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Women make up 15 percent of US active duty troops. They often face unique challenges during their deployment—and after they come home. Those with physical wounds, post-traumatic stress disorder, or problems such as substance abuse or depression may turn to the VA and other groups for help. But even women veterans without clear post-service issues might struggle to readjust.

Over the next year, thanks to a major grant from the Walmart Foundation, two BU School of Medicine researchers are leading the development of a Women Veterans Network (WoVeN) to help women who have served to thrive in civilian life.

“We wanted to build a sustainable network for women veterans of all eras, increasing support, decreasing isolation, providing reliable information and resources, and helping them find camaraderie in the community,” says Tara Galovski, a MED associate professor of psychiatry and director of the Women’s Health Sciences Division at the National Center for PTSD at the VA Boston Healthcare System Jamaica Plain campus.

All soldiers returning to civilian life have to deal with the loss of the support structures they had during their service, structures that have been shown to be particularly important for women, according to Amy Street, a MED associate professor of psychiatry and Women’s Health Sciences Division deputy director. Galovski and Street will use the $469,000 Walmart Foundation grant to fund the first 15 months of a program that will bring together women veterans for learning, conversation, and mutual support. The grant is part of a $40 million commitment by Walmart and the Walmart Foundation to support job training, education, and innovative programs to aid veterans returning to civilian life. It is the foundation’s first grant to BU.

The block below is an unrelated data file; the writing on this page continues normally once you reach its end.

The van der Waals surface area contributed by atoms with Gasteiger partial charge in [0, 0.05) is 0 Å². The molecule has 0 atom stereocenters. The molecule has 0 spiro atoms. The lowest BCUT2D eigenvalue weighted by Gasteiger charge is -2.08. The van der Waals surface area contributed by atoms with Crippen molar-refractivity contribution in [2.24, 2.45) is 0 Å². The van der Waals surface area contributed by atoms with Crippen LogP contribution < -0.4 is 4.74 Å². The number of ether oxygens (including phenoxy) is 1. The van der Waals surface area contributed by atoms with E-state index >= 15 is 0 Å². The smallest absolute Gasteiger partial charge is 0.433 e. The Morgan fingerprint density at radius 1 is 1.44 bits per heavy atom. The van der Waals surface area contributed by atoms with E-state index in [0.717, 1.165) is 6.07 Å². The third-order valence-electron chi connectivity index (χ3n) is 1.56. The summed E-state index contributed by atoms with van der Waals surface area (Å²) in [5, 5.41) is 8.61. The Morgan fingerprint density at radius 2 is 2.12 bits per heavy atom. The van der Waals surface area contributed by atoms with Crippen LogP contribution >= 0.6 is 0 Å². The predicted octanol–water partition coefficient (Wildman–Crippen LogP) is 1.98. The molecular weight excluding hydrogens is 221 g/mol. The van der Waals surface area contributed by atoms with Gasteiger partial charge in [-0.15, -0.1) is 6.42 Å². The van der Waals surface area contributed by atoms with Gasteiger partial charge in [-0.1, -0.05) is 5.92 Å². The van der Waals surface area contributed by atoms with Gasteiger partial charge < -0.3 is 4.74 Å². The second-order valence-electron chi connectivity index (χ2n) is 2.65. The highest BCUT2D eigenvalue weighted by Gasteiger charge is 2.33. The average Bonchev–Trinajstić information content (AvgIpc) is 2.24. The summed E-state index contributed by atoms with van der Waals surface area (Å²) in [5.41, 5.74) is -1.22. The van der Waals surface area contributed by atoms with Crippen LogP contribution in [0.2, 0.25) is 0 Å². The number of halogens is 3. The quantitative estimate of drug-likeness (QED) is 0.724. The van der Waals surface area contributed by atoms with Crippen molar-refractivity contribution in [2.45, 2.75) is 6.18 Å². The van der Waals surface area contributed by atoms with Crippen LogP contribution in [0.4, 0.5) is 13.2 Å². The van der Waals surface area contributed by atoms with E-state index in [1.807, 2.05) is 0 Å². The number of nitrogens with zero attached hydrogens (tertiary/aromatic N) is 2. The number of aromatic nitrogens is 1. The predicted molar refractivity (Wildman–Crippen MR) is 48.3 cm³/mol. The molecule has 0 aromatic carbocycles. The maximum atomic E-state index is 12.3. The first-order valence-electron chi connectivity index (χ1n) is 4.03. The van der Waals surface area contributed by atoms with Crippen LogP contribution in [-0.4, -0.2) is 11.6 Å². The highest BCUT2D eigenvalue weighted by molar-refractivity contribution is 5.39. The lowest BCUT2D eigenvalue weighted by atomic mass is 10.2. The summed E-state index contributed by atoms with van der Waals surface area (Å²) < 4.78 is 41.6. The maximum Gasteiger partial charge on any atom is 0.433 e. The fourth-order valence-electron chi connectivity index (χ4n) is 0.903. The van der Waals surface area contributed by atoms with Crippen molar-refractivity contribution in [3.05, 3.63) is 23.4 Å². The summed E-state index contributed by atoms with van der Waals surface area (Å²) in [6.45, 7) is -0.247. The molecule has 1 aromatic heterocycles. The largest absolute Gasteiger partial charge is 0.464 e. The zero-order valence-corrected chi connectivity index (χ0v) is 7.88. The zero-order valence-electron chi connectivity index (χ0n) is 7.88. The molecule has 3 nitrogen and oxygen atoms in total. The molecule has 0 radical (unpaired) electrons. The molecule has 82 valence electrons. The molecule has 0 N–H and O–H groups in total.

WoVeN will hold 10 weekly 90-minute sessions for groups of 8 to 10 veterans that will begin with conversational exercises to get them talking and will include an educational component, a guided discussion, and a social activity, such as a group walk.

“We know connection with other women who have shared some of those experiences can be really important in helping women veterans get to where they want to be, in terms of their well-being,” Galovski says.

The BU researchers are “taking their vast understanding of veterans’ experiences to the field and testing out more of a veteran-to-veteran network, female veterans working to build a bridge and support one another,” says Kathy Cox, a Walmart Giving senior manager who focuses on veterans’ issues.

Cox says that women veterans may face particular challenges, ranging from sexual harassment and even assault during their service to being single parents at home. “If they haven’t served in combat, they may not even see themselves as veterans,” she says. “Women veterans are also resilient, so they are hesitant to ask for assistance. If there is one piece of the puzzle that falls apart, they are quicker to fall into a crisis situation. They’re the last to ask for help.”

This summer, Galovski and Street are working with focus groups, preparing program materials, and training peer leaders for a pilot program that will begin in August in Pittsburgh, Pa., San Antonio, Tex., and Charlotte, N.C. After refining the plan based on the pilot group experience, they will expand to eight cities in early 2018, and ultimately to anywhere there’s a need.

The researchers will measure the effects of WoVeN sessions, with regular checks on the participants’ success. And they plan to include veterans who have been in civilian life for some time as well as those whose deployments ended recently. In the next phase of the project, the team will develop an interactive educational website designed for women veterans who cannot participate in WoVeN groups in person.

“This program, which is one of many operating through our school’s Center for Military and Post Deployment Health, will make a real difference for women readjusting to civilian life,” says Karen Antman, MED dean and provost of the Medical Campus. “We are grateful to the Walmart Foundation for helping us advance our work with veterans—work that has long been a priority at MED and across BU.”